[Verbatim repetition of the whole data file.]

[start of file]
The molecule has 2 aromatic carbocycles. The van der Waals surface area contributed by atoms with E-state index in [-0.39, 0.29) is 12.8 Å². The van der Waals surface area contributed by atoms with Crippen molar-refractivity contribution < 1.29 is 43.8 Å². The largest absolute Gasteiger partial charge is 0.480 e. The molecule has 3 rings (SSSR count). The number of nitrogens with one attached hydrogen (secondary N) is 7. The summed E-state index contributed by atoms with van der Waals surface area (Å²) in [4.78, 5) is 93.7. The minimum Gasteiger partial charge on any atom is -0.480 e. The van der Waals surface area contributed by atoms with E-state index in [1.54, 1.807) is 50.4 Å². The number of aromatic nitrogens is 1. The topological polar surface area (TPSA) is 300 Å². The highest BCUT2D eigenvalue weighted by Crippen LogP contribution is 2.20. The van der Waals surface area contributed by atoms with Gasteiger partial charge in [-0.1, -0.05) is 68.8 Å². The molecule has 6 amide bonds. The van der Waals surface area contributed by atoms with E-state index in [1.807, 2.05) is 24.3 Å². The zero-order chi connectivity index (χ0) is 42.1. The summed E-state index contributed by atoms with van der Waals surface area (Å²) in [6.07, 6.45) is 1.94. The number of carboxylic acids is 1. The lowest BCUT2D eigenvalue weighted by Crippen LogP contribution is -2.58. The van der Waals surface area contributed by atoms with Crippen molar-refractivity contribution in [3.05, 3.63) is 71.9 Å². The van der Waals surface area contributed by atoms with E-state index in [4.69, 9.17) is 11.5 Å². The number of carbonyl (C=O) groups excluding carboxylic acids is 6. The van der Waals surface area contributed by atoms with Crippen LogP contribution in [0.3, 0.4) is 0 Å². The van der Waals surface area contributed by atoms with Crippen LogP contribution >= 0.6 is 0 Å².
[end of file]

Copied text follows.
The molecule has 2 aromatic carbocycles. The van der Waals surface area contributed by atoms with E-state index in [-0.39, 0.29) is 12.8 Å². The van der Waals surface area contributed by atoms with Crippen molar-refractivity contribution < 1.29 is 43.8 Å². The largest absolute Gasteiger partial charge is 0.480 e. The molecule has 3 rings (SSSR count). The number of nitrogens with one attached hydrogen (secondary N) is 7. The summed E-state index contributed by atoms with van der Waals surface area (Å²) in [4.78, 5) is 93.7. The minimum Gasteiger partial charge on any atom is -0.480 e. The van der Waals surface area contributed by atoms with E-state index in [1.54, 1.807) is 50.4 Å². The number of aromatic nitrogens is 1. The topological polar surface area (TPSA) is 300 Å². The highest BCUT2D eigenvalue weighted by Crippen LogP contribution is 2.20. The van der Waals surface area contributed by atoms with Gasteiger partial charge in [-0.1, -0.05) is 68.8 Å². The molecule has 6 amide bonds. The van der Waals surface area contributed by atoms with E-state index in [1.807, 2.05) is 24.3 Å². The zero-order chi connectivity index (χ0) is 42.1. The summed E-state index contributed by atoms with van der Waals surface area (Å²) in [6.07, 6.45) is 1.94. The number of carboxylic acids is 1. The lowest BCUT2D eigenvalue weighted by Crippen LogP contribution is -2.58. The van der Waals surface area contributed by atoms with Crippen molar-refractivity contribution in [3.05, 3.63) is 71.9 Å². The van der Waals surface area contributed by atoms with E-state index in [4.69, 9.17) is 11.5 Å². The number of carbonyl (C=O) groups excluding carboxylic acids is 6. The van der Waals surface area contributed by atoms with Crippen LogP contribution in [0.3, 0.4) is 0 Å². The van der Waals surface area contributed by atoms with Crippen LogP contribution >= 0.6 is 0 Å².